(according to him he is god’s gift to journalism and literature in general) what chance do today’s emerging writers have of succeeding? Most establishment literary prizes like the ‘Booker’ here in England are almost never won by a newcomer beyond the world of the establishment publishing scene – certainly not an ‘Indie’.
While those of us who live in the real world are prepared to read something new, be it from someone like myself who self-publishes or not, the establishment publishing houses are all sadly missing out on so much promising talent by ignoring today’s plethora of new writers, or worse, dismissing them out of hand simply on the word of fully paid up members of the oldboy network who currently hold sway, or narrow minded literary agents in the pay of the establishment publishing houses.
The literary snob is easy to spot. Just take a look at the reviews for your book(s). He or she is the one who is obsessed with what kind of comma you are employing, etc, etc…
In the commercially driven world of British television today, we are given so much choice, or are we? When it comes to quality viewing and despite its many changes and internal wrangles, the BBC still sets the standard…
For those of us who do not wish, purely on principle, to contribute monthly to the wealthy bank balances of Sky or Virgin Media or any of the other ‘pay per view’ systems currently available, there is Freeview. It does what is says on the tin – it gives us free access to hundreds of Television and Radio channels. Unfortunately barely a half dozen of them are worthwhile!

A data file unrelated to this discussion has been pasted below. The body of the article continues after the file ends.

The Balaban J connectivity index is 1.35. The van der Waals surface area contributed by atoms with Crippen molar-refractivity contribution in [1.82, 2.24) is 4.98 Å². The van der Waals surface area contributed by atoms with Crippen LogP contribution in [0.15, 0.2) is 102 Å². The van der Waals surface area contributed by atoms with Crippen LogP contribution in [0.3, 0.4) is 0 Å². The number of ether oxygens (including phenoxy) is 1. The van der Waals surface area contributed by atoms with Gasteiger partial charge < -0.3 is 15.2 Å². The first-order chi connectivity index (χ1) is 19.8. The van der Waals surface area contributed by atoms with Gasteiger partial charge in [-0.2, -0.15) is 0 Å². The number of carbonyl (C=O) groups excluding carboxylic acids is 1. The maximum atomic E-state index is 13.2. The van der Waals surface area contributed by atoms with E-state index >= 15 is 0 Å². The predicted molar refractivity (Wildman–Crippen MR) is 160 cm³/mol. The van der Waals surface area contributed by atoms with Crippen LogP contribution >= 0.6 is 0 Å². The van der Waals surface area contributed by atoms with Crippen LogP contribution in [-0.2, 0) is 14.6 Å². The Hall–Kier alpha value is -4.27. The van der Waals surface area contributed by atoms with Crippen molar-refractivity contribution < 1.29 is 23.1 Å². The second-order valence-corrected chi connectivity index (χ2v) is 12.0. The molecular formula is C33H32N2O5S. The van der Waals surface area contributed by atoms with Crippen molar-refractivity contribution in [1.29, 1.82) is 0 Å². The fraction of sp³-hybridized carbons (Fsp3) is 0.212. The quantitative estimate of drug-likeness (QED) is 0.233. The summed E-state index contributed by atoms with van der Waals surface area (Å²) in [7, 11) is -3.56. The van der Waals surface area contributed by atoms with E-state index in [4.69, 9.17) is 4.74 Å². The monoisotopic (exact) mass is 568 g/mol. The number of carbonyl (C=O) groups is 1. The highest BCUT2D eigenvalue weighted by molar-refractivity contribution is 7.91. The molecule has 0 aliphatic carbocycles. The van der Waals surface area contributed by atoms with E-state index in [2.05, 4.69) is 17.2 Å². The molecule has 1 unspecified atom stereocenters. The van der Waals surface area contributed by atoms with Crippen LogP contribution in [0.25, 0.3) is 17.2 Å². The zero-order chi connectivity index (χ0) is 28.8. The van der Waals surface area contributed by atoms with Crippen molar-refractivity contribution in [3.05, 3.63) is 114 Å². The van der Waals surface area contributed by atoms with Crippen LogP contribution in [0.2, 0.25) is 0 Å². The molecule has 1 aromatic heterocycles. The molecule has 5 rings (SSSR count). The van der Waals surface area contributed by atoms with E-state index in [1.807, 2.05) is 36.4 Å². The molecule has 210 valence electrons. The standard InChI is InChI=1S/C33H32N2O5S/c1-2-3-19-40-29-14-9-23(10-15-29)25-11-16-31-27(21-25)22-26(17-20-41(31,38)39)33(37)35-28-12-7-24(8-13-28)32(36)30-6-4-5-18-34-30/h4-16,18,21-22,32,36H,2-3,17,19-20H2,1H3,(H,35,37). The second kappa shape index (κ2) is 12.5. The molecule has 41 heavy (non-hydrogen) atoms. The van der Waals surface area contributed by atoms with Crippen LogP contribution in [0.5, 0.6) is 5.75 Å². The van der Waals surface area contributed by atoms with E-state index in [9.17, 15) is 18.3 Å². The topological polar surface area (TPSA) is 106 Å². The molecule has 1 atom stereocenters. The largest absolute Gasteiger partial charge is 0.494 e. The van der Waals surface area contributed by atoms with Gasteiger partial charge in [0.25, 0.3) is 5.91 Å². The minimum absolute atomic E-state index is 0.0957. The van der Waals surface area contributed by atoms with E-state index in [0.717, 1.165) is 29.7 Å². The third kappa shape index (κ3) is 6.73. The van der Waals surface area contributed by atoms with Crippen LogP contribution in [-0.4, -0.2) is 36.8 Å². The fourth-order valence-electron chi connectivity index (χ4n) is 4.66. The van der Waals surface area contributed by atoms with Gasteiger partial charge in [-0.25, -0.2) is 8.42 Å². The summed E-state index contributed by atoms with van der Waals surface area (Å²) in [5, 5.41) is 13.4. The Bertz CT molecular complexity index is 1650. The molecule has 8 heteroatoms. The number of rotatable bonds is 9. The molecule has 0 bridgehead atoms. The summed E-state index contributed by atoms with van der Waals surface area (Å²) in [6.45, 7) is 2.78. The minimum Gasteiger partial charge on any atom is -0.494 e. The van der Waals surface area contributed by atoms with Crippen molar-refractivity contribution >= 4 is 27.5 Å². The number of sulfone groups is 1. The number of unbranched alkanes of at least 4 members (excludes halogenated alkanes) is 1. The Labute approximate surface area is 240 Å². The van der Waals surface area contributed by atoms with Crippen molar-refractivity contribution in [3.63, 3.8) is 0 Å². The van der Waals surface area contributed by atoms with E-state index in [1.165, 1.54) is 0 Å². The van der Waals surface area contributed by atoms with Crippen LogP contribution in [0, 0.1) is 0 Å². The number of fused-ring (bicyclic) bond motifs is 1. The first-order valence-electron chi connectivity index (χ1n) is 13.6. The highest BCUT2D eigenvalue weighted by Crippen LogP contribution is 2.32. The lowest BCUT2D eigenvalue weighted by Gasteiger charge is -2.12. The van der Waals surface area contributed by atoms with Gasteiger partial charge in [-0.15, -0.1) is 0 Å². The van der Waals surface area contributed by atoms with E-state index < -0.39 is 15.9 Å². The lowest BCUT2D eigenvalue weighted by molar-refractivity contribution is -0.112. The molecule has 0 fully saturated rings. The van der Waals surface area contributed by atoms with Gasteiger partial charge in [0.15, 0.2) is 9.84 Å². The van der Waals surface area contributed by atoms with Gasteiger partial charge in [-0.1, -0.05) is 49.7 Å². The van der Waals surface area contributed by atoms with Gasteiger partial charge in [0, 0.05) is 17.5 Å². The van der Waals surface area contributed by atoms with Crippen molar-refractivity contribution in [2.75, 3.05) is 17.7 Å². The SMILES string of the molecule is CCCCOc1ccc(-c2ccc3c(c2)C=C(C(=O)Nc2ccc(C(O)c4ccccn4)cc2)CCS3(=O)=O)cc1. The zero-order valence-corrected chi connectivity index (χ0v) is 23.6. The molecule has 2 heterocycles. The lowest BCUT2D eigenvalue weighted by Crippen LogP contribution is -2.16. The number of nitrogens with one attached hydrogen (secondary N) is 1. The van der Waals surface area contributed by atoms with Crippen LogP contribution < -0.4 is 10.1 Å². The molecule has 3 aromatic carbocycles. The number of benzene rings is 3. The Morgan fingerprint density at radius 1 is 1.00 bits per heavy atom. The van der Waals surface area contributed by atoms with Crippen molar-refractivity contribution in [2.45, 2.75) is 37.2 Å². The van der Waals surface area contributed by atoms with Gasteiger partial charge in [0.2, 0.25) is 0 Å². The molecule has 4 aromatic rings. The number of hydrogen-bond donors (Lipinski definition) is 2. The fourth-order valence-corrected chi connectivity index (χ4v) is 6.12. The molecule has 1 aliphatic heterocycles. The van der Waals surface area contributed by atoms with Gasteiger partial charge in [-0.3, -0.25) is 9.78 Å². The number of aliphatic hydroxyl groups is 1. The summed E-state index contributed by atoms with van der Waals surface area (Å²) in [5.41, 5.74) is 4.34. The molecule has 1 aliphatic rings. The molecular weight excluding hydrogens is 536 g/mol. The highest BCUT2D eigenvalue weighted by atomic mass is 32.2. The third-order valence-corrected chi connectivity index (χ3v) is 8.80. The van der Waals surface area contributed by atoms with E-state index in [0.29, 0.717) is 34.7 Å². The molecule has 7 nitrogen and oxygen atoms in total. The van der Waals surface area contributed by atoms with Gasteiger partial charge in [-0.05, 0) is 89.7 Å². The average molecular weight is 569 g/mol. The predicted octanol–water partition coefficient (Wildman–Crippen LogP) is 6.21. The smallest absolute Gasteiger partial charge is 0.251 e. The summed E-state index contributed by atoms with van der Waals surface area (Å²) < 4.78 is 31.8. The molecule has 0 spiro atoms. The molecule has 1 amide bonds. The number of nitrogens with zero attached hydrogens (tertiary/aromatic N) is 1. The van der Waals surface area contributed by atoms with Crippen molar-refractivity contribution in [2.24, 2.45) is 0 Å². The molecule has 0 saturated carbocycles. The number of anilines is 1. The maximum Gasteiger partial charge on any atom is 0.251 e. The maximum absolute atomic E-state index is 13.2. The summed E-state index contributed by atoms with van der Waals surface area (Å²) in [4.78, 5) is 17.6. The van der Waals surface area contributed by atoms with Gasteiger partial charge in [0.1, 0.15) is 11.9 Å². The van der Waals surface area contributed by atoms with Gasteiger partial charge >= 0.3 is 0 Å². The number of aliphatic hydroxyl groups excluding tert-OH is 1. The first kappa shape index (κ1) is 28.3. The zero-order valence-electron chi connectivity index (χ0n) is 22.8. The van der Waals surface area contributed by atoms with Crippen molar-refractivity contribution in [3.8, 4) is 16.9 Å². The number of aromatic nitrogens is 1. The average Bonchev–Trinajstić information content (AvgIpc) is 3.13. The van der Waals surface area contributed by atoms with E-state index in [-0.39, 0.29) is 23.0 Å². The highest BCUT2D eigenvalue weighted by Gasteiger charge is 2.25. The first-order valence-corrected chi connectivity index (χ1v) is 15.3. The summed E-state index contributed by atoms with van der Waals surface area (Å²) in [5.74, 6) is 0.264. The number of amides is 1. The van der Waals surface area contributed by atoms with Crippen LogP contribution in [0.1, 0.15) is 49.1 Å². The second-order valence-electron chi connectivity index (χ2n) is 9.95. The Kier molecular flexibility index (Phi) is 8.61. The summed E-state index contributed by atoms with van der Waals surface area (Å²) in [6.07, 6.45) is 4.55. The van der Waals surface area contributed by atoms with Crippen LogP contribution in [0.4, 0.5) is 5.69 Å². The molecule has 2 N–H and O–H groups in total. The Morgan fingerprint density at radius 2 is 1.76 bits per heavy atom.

In reality Freeview is nothing more than a dumping ground for channels that fail to turn a profit, or more importantly as far as their owners are concerned, attract large numbers of viewers essential to the ridiculous ratings system.
And now we come to a few examples, take channels like ‘Yesterday’, a history channel, or Film4, a channel dedicated purely to film – the clue is in the title of both.
Take Yesterday. While I applaud the idea of a channel dedicated to the subject of history, what I do not appreciate is the continuous repetition of programmes. Surely there are far more programmes of a historical nature than the two dozen or so, currently on offer. You can only watch programs like Larry Olivier’s The World at War once, maybe twice. While I’m on the subject of history, where exactly does repeating the excellent BBC programme Antiques Roadshow under the Yesterday banner fit within the category of history? As I said earlier the clue to the program is in the name you morons!!